Thursday, August 24, 2006

More on textbooks 

One of my commenters on the textbook post yesterday reports something we already know, that textbook prices in the US are higher than those overseas. That reminded me of a paper I read last fall discussing this type of price discrimination. Textbook prices in the US are 50-100% higher than in the UK, they show. Why?
Possible explanations can be broadly categorized as relating to cost factors, preferences, or market structure. ... we argue that explanations based on cost and market structure can not explain differences of the observed magnitude. We claim that price diffrences are almost exclusively demand-driven and discuss several reasons why US consumers are willing to pay so much more than their UK counterparts for textbooks. Our preferred explanation is that demand differences are the result of the different status of textbooks in the educational systems of different countries.
One thing that supports that view is that for other books, the US book price premium is much smaller (30% premium for textbooks, 12% for other books.) The premium is much, much larger for science textbooks, and the premium is nearly 50% for commercial hardcover textbooks.

What this tells the authors that it's probably not cost -- most books are printed in the US, even those sold in the UK. And it's probably not us evil professors either, since faculty in the UK aren't logically any more sensitive to the cost of textbooks to students than US professors. However, a good look at syllabi in courses in other countries indicates how much less important textbooks are in teaching there versus here.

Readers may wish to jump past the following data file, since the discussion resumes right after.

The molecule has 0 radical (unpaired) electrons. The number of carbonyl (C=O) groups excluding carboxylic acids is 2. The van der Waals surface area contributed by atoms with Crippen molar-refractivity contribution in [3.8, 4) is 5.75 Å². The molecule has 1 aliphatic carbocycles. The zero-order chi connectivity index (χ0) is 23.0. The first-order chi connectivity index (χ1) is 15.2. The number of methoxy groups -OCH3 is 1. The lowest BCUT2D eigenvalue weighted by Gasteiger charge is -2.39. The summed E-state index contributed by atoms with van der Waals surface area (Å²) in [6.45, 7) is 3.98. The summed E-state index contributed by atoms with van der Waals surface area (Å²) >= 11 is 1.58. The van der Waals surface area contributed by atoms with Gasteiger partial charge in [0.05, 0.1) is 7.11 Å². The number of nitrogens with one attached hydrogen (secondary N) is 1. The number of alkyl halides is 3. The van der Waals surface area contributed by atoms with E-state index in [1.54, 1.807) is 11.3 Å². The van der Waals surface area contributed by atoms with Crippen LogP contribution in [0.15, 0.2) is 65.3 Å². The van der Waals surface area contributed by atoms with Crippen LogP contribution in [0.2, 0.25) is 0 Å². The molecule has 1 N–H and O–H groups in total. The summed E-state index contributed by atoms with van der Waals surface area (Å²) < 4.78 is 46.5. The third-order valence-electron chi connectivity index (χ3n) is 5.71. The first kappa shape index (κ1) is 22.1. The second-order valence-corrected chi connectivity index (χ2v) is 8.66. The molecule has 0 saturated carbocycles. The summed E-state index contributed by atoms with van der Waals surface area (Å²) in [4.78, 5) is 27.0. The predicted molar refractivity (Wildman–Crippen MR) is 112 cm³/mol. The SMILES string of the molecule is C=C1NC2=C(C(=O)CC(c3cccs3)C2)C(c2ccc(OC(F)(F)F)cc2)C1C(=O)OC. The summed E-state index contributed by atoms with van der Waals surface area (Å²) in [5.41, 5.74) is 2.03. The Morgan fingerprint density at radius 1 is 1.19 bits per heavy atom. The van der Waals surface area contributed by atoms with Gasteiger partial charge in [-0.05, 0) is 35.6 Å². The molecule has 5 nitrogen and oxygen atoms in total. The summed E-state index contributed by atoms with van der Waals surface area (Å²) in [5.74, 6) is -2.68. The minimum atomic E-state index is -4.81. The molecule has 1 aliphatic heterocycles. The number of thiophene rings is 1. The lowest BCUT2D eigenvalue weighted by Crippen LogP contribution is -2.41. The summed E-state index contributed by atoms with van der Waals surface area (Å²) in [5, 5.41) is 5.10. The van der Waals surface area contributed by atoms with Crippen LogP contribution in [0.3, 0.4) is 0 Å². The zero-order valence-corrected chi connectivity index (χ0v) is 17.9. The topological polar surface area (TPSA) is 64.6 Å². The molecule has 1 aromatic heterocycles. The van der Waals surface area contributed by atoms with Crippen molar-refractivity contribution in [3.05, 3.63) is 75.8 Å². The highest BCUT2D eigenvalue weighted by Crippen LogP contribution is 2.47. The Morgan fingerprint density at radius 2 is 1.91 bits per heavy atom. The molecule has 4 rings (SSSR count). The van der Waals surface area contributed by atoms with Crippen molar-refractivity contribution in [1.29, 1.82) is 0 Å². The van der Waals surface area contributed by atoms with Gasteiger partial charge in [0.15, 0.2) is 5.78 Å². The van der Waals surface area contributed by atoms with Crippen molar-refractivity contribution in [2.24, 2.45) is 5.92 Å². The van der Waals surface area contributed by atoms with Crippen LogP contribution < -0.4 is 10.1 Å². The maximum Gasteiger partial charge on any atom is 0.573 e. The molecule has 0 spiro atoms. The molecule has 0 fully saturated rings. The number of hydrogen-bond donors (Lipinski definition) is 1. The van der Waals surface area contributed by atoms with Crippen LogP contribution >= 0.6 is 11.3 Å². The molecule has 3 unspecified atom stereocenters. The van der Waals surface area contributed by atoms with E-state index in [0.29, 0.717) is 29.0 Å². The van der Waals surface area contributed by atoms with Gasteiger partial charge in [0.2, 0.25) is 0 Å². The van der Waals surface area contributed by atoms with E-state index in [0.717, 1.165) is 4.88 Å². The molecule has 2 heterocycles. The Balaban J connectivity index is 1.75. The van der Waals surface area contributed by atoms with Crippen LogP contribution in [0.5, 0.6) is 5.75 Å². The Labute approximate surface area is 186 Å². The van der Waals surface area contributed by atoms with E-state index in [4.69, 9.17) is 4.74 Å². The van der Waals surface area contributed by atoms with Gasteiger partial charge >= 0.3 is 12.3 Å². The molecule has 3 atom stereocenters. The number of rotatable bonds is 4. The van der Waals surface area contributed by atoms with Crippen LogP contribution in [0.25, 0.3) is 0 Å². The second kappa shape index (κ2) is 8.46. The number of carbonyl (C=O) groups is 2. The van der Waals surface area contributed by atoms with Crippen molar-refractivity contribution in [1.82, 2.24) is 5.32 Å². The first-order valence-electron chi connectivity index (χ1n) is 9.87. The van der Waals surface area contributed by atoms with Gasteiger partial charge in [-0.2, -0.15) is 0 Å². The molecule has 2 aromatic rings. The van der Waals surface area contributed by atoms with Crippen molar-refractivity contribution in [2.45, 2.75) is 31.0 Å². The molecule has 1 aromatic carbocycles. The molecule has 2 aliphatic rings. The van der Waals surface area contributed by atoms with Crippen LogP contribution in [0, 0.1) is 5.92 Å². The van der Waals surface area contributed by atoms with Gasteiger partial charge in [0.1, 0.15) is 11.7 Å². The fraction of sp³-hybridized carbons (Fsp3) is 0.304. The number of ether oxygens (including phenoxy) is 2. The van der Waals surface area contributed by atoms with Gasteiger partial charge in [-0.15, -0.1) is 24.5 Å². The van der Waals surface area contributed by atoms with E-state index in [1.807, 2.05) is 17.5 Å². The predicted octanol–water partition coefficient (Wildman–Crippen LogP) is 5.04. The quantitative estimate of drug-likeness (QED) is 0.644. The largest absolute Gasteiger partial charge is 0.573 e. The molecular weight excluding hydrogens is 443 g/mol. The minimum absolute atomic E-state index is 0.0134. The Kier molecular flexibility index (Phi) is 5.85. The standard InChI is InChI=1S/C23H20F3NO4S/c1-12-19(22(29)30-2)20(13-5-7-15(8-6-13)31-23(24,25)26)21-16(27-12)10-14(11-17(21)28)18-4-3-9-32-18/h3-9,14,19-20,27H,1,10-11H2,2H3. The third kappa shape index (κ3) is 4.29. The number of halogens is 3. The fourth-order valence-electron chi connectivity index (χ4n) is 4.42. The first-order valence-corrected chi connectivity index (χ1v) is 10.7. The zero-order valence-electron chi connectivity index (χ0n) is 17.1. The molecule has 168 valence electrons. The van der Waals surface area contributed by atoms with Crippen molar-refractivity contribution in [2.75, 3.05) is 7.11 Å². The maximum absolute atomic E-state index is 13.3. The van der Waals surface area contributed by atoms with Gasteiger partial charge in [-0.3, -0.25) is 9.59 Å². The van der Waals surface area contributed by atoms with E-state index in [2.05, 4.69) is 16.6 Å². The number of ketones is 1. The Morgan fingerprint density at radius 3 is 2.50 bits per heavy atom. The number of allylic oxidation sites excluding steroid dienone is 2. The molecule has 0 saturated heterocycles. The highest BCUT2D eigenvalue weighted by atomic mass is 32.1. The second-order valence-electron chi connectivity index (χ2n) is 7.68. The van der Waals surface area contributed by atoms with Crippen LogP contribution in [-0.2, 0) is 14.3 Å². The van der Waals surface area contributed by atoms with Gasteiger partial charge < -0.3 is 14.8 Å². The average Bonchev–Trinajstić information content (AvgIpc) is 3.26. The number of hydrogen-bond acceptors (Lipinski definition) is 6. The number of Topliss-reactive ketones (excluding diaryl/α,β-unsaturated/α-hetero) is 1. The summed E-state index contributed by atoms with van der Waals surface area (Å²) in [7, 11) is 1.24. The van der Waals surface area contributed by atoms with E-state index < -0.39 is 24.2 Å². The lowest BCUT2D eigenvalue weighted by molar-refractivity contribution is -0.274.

In the United States the textbook is an integral part of college education. In most courses instruction centers around a single textbook that contains most of the material, as well as exercises and practice problems. The textbook is the main reference for students and it is usually labeled as "required" for the course. In the UK, textbooks are not used in the same way. Students are usually given a list of books that are meant to be study aids rather than mandatory textbooks. Thus students feel much less of an obligation to buy particular books, meaning that willingness to pay for textbooks is lower than in the United States.
If the style of education is different in two places, and one relies on the textbook as an input more than the other, is that something that should be corrected? I have found that my students are not happy about using readings and being sent to libraries for materials. Overseas, that does not seem to be a problem (my experience there being very limited, I say that with caution.) And textbook publishers are now able to create so many customizations of textbooks for faculty (which of course have zero resale) that they may be increasing the agency problem, contrary to this paper I'm reviewing.

At any rate, and as most of the other commenters from yesterday's post have noted, search engines are breaking down the ability of textbook publishers to price discriminate (preventing resale is a requirement for price discrimination to be an effective strategy.) I recommend students try out either ABE (as Marty suggests) or use the UK Amazon site. That leakage for publishers is why they are creating more customizations of texts.